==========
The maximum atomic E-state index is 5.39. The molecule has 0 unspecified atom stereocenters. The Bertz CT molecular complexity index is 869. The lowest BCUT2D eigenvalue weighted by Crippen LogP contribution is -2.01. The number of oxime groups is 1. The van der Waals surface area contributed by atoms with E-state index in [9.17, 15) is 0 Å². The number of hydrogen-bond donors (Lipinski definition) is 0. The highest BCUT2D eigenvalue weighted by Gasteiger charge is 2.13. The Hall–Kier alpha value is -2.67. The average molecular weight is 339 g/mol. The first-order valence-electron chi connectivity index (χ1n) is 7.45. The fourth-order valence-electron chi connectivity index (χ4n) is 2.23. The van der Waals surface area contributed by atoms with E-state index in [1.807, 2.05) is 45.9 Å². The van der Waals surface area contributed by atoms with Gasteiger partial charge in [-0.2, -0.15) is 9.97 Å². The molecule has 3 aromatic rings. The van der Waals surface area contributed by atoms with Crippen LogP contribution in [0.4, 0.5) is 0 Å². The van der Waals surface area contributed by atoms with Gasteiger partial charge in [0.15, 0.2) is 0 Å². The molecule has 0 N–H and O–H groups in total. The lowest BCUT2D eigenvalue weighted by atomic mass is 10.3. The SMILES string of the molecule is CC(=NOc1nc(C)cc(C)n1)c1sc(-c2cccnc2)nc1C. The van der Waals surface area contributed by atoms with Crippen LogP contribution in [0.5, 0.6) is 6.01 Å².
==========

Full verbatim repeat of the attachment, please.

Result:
The maximum atomic E-state index is 5.39. The molecule has 0 unspecified atom stereocenters. The Bertz CT molecular complexity index is 869. The lowest BCUT2D eigenvalue weighted by Crippen LogP contribution is -2.01. The number of oxime groups is 1. The van der Waals surface area contributed by atoms with E-state index in [9.17, 15) is 0 Å². The number of hydrogen-bond donors (Lipinski definition) is 0. The highest BCUT2D eigenvalue weighted by Gasteiger charge is 2.13. The Hall–Kier alpha value is -2.67. The average molecular weight is 339 g/mol. The first-order valence-electron chi connectivity index (χ1n) is 7.45. The fourth-order valence-electron chi connectivity index (χ4n) is 2.23. The van der Waals surface area contributed by atoms with E-state index in [1.807, 2.05) is 45.9 Å². The van der Waals surface area contributed by atoms with Gasteiger partial charge in [-0.2, -0.15) is 9.97 Å². The molecule has 3 aromatic rings. The van der Waals surface area contributed by atoms with Crippen LogP contribution in [0.4, 0.5) is 0 Å². The van der Waals surface area contributed by atoms with Gasteiger partial charge in [0.15, 0.2) is 0 Å². The molecule has 0 N–H and O–H groups in total. The lowest BCUT2D eigenvalue weighted by atomic mass is 10.3. The SMILES string of the molecule is CC(=NOc1nc(C)cc(C)n1)c1sc(-c2cccnc2)nc1C. The van der Waals surface area contributed by atoms with Crippen LogP contribution in [0.5, 0.6) is 6.01 Å².